The good news is that a relatively small amount of federal funding already is attracting a large amount of private capital for projects, Kelly said. "The interest is definitely there," he said. "The hope is that in the next few years, geothermal will have reached 'sure thing' status and will take off."
One disappointment in the last year was the federal loan guarantee program, Gawell said. Many people believed the loan guarantees, intended to lower the overall financing rates for approved projects and help projects attract private funding, would be a very powerful tool to counteract risk aversion in the market, he said. "It could have been a big help, but it's taken too long for the DOE to get the program running," he said. "We need that program in the year ahead."
Aside from financing, the other big gap has been the difficulty of getting the government permits necessary for a geothermal project, Gawell said. "A deluge of permits for projects has hit state, federal and local governments at the same time," he said. "While the federal office may be open and ready to go, you may need a local permit to move gravel. And many of the local permitting offices, because of state and local budget cutbacks, aren't open [for as many hours and are seeing an increased workload]. What was before in and out in 10 minutes is now wait a day or a week to get it done."
Here's an example of the legal and political challenges: "If you have a permit to take oil out of the ground and the oil comes up with hot water, who owns that water?" Kelly said. Geothermal companies also face concerns about triggering earthquakes in California, for example, Beardsmore said. "From a technical point of view it's a very small risk, but from a community awareness point of view it can be a big risk," he said.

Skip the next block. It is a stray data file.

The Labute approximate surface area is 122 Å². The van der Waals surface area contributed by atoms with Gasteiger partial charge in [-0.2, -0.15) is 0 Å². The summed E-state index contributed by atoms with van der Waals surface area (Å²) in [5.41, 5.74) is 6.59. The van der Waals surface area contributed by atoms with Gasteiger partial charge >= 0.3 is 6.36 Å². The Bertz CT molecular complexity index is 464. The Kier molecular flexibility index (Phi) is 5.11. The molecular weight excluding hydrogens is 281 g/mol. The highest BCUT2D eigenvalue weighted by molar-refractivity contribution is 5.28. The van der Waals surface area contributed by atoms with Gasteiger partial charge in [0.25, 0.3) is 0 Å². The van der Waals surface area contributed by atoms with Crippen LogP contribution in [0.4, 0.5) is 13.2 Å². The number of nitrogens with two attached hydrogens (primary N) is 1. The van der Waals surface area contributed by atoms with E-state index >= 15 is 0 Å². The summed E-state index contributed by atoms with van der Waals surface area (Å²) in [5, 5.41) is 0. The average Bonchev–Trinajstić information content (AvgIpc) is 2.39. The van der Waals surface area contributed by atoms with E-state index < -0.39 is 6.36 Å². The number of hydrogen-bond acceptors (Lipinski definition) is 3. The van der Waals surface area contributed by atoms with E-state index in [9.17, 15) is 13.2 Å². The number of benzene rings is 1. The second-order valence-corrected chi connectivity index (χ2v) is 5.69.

In spite of all of these challenges, the number of projects under development is increasing, and Gawell expects more projects will get built this year than last year. "I expect it will go up very dramatically down the road," he said. "There's almost a backlog now of projects, down the road, moving from planning and construction, so I just hope it doesn't cause supply and material bottlenecks." He pointed to the shortage of solar-grade silicon that the solar industry experienced a few years ago. "We've got to have both the infrastructure and the market going forward in sync to make this happen."
Freelancer Jennifer Kho has been covering green technology since 2004, when she was a reporter at Red Herring magazine. She has more than nine years of reporting experience, most recently serving as the editor of Greentech Media. Her stories have appeared in such publications as The Wall Street Journal, the Los Angeles Times, BusinessWeek.com, CNN.com, Earth2Tech, Cleantechnica, MIT's Technology Review, and TheStreet.com.